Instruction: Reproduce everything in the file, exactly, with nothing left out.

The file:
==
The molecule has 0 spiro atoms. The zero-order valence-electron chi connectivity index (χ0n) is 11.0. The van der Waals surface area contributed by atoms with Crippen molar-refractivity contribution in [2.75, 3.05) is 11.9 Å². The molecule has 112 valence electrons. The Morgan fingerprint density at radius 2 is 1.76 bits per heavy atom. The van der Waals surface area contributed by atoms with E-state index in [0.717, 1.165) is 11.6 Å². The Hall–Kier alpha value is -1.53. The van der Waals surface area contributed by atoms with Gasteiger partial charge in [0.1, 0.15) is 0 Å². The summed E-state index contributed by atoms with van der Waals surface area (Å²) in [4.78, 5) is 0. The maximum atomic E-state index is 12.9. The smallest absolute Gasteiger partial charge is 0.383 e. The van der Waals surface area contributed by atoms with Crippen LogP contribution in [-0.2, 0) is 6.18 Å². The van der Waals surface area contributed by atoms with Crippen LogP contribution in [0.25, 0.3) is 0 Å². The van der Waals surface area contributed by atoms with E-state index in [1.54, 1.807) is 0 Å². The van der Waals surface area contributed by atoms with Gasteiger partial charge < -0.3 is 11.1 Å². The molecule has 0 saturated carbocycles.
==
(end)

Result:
The molecule has 0 spiro atoms. The zero-order valence-electron chi connectivity index (χ0n) is 11.0. The van der Waals surface area contributed by atoms with Crippen molar-refractivity contribution in [2.75, 3.05) is 11.9 Å². The molecule has 112 valence electrons. The Morgan fingerprint density at radius 2 is 1.76 bits per heavy atom. The van der Waals surface area contributed by atoms with E-state index in [0.717, 1.165) is 11.6 Å². The Hall–Kier alpha value is -1.53. The van der Waals surface area contributed by atoms with Gasteiger partial charge in [0.1, 0.15) is 0 Å². The summed E-state index contributed by atoms with van der Waals surface area (Å²) in [4.78, 5) is 0. The maximum atomic E-state index is 12.9. The smallest absolute Gasteiger partial charge is 0.383 e. The van der Waals surface area contributed by atoms with Crippen LogP contribution in [-0.2, 0) is 6.18 Å². The van der Waals surface area contributed by atoms with Crippen LogP contribution in [0.25, 0.3) is 0 Å². The van der Waals surface area contributed by atoms with E-state index in [1.54, 1.807) is 0 Å². The van der Waals surface area contributed by atoms with Gasteiger partial charge < -0.3 is 11.1 Å². The molecule has 0 saturated carbocycles.